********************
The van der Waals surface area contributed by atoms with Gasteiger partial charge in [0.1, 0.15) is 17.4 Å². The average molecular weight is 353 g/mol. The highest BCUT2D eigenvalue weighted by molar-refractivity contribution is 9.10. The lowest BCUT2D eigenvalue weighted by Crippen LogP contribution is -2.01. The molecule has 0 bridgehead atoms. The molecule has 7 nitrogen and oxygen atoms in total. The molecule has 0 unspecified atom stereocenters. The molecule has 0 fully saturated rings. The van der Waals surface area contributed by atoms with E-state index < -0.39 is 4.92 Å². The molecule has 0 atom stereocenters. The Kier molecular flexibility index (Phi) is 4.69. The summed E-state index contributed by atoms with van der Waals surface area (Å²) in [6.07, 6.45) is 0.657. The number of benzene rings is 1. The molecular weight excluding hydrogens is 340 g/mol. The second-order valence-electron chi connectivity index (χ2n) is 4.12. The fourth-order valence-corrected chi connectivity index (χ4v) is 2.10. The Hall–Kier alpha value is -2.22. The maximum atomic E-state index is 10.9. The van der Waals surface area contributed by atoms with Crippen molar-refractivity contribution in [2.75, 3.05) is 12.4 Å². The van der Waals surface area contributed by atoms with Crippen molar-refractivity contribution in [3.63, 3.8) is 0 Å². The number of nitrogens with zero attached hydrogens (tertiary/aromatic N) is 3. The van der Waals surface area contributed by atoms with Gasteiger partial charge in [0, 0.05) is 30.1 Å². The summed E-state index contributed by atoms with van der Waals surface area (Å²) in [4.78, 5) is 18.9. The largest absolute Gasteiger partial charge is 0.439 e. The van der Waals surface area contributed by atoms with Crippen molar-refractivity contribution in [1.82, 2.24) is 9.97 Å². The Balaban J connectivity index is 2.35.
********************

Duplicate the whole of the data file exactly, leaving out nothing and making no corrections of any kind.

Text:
The van der Waals surface area contributed by atoms with Gasteiger partial charge in [0.1, 0.15) is 17.4 Å². The average molecular weight is 353 g/mol. The highest BCUT2D eigenvalue weighted by molar-refractivity contribution is 9.10. The lowest BCUT2D eigenvalue weighted by Crippen LogP contribution is -2.01. The molecule has 0 bridgehead atoms. The molecule has 7 nitrogen and oxygen atoms in total. The molecule has 0 unspecified atom stereocenters. The molecule has 0 fully saturated rings. The van der Waals surface area contributed by atoms with E-state index < -0.39 is 4.92 Å². The molecule has 0 atom stereocenters. The Kier molecular flexibility index (Phi) is 4.69. The summed E-state index contributed by atoms with van der Waals surface area (Å²) in [6.07, 6.45) is 0.657. The number of benzene rings is 1. The molecular weight excluding hydrogens is 340 g/mol. The second-order valence-electron chi connectivity index (χ2n) is 4.12. The fourth-order valence-corrected chi connectivity index (χ4v) is 2.10. The Hall–Kier alpha value is -2.22. The maximum atomic E-state index is 10.9. The van der Waals surface area contributed by atoms with Crippen molar-refractivity contribution in [2.75, 3.05) is 12.4 Å². The van der Waals surface area contributed by atoms with Crippen molar-refractivity contribution in [3.63, 3.8) is 0 Å². The number of nitrogens with zero attached hydrogens (tertiary/aromatic N) is 3. The van der Waals surface area contributed by atoms with Gasteiger partial charge in [0, 0.05) is 30.1 Å². The summed E-state index contributed by atoms with van der Waals surface area (Å²) in [4.78, 5) is 18.9. The largest absolute Gasteiger partial charge is 0.439 e. The van der Waals surface area contributed by atoms with Crippen molar-refractivity contribution in [1.82, 2.24) is 9.97 Å². The Balaban J connectivity index is 2.35.